"If you only knew what it looked like originally. It was total lesbian. I was shocked. When the director said `What you talkin about?' I knew straight away that I was right, `cos me and him are lechers. We talk about that shit all the time. I said, `That's got to come out'."
What about the shot of Steven and 17-year-old, micro-skirted Liv draped across each other for Rolling Stone's cover? "When we did Rolling Stone, I wasn't looking at her crotch and her tits, although I celebrate those areas of her. I think she's a beautiful woman. But when I saw the cover, I was really taken aback - it just proves how fucking squaresville I am. I do look at her very sexually sometimes. But I don't play on it. Some fathers do and that's "Janie's Got A Gun"."
Ask him how he would defend Aerosmith against accusations of sexism and he looks aghast. "I love women. If you really wanna get into it, I'll tell you what I think about men. I hate them. They're the cause of all the problems in the world. You are the ones with the power. We hold the sword as power, but you are power." With you there so far, but what about the line "Love is like a gun? You aim, shoot and run"? "Oh boy. If you take the lyrics as gospel, I'm in trouble."
Aerosmith get away with it because there is something very feminine and gentle about Tyler, even on camera. It must be a genetic thing. Like Liv, he appeals to men and women - it's the combination of sexiness and goofiness, which is also how you could sum up Nine Lives. Unbelievable though it may seem, the closest you're going to get to it in terms of inventiveness and chutzpah is Black Grape's It's Great When You're Straight, which is a title that suits Aerosmith just as well.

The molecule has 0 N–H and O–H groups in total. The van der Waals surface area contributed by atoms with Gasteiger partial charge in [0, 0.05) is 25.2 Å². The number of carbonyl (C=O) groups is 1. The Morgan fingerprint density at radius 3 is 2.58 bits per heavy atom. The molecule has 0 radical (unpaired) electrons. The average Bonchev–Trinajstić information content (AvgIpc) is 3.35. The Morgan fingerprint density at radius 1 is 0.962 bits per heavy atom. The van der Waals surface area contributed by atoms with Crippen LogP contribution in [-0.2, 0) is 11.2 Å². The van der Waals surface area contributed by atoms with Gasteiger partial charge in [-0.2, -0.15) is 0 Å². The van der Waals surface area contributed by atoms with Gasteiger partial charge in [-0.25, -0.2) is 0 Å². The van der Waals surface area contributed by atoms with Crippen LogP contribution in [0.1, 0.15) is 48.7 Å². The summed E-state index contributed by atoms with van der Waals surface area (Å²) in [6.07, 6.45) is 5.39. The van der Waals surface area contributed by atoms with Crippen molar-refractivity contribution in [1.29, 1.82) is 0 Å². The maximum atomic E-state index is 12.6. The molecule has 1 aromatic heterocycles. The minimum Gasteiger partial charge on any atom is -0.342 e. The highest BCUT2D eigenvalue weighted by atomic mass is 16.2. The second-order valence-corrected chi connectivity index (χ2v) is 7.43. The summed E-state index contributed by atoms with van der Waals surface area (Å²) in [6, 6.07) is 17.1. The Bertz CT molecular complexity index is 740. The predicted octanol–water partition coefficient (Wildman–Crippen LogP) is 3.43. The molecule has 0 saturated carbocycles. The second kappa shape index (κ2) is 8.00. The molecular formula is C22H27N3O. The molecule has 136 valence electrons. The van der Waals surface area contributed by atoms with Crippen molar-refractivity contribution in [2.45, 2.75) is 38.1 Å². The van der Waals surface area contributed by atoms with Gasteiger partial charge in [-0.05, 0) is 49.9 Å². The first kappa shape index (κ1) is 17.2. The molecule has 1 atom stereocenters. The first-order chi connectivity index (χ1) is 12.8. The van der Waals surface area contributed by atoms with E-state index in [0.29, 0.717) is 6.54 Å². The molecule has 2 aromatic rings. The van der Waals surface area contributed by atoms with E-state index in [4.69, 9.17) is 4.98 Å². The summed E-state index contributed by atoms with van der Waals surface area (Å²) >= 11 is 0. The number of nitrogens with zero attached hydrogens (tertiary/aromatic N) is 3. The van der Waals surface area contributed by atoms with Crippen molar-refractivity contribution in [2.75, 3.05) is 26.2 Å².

"The reason I was so destroyed by the manager spreading those drug rumours about me is because I fought so hard to get off them. If I wasn't sober, I would be trying to follow you home tonight and find out if your friends do drugs and could I get some and I would have completely blown the interview. You would have thought I was a complete asshole; by the end, you would have known I was one."
Those days are long gone and neatly tied up in "Kiss Your Past Goodbye", one of the finest tracks on the album. The best, however, is "Taste of India", which sounds a lot like a certain Kula Shaker, also on Columbia records. When told by the company that they had this new young band who were working in the same direction, Tyler's response was "They are? Well, get my record out now!" In truth, Steven Tyler could eat Crispian Mills for breakfast, after which he will eat the rich. And then he will eat rock, because no-one else has the guts to do it.
`Nine Lives' is released on March 10. The single, "Falling in Love (is Hard on the Knees)" is out on February 24. Nationwide tour from May.